Russian Retirement age comes into focus
Russians enjoy one of the world's earliest retirements – 60 for men and just 55 for women.
So, despite an increase in social spending on pensions, which went up 45% this year, the government is grappling with a growing pension fund deficit, one which, officials say, the country cannot afford.
Meeting with an Italian delegation this week, Alexey Kudrin praised the country's action in cutting social spending and said that Russia should follow their policy.
“If Russia doesn't follow Italy, our debt will also rise. We have to learn from their example. We may think that if oil prices keep growing, we won’t need to cut spending – that's wrong.”
Russia’s debt is about 10% of GDP, which is much lower than in many European states. But unlike many countries’ government and private debt issues, Russia's problem is demographic.
Russia has just over 1 person of working age for every pensioner, which compares with 4 in the UK. And according to Evgeny Yasin from Higher School of Economics, this problem needs to be dealt with urgently to avoid a catastrophe.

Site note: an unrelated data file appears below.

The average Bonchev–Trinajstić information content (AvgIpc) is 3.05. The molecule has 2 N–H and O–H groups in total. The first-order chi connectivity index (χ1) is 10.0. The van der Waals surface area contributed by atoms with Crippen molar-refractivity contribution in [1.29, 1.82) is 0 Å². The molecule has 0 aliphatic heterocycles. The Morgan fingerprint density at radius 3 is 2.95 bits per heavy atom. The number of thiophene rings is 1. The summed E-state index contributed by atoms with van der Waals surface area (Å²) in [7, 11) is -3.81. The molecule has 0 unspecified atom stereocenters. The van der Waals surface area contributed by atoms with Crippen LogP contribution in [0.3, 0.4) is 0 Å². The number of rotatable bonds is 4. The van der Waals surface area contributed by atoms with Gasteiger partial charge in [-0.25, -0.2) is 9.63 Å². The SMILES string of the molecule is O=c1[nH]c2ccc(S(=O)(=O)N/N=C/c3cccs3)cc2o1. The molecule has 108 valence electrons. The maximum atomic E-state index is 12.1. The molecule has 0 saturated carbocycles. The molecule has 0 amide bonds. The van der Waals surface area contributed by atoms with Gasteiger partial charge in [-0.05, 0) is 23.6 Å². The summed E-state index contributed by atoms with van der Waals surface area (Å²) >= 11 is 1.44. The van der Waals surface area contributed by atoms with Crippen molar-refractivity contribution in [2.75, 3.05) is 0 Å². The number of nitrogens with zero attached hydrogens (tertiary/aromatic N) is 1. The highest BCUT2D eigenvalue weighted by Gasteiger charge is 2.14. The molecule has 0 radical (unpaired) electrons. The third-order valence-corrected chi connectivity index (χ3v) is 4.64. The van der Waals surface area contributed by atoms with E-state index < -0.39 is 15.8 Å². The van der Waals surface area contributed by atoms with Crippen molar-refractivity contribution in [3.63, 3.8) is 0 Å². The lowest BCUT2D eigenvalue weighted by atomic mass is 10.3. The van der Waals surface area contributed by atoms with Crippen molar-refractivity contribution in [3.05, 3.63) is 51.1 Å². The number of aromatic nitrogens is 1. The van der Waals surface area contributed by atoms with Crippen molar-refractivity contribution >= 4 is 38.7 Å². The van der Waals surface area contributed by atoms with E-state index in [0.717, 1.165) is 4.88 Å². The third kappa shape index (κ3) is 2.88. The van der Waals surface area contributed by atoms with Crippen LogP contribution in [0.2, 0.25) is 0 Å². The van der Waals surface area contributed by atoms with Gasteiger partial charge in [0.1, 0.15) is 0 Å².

“It’s a ticking bomb!!! And it needs to be dealt with NOW!!! In order to avoid an explosion in 20 years.”
Analysts say, if nothing is done, Russia will scare off the investment it desperately needs, with Evsey Gurvich, a head at Economic Expert Group, adding these are the fears of higher taxes, that could make Russia’s economy less attractive.
“If we don’t develop a new pension system and don’t explain how we will cover the future disbalances in our finances, long term investors would think that we may do it the easy way – by raising taxes. That would make investment projects in Russia less attractive.”
Last week Russia's President said the country could no longer tolerate an increase in the pension fund deficit, with experts in turn saying the government can do that by means of a more efficient management of pensioners' money. But for millions of Russians, there will be no escape from a longer working life.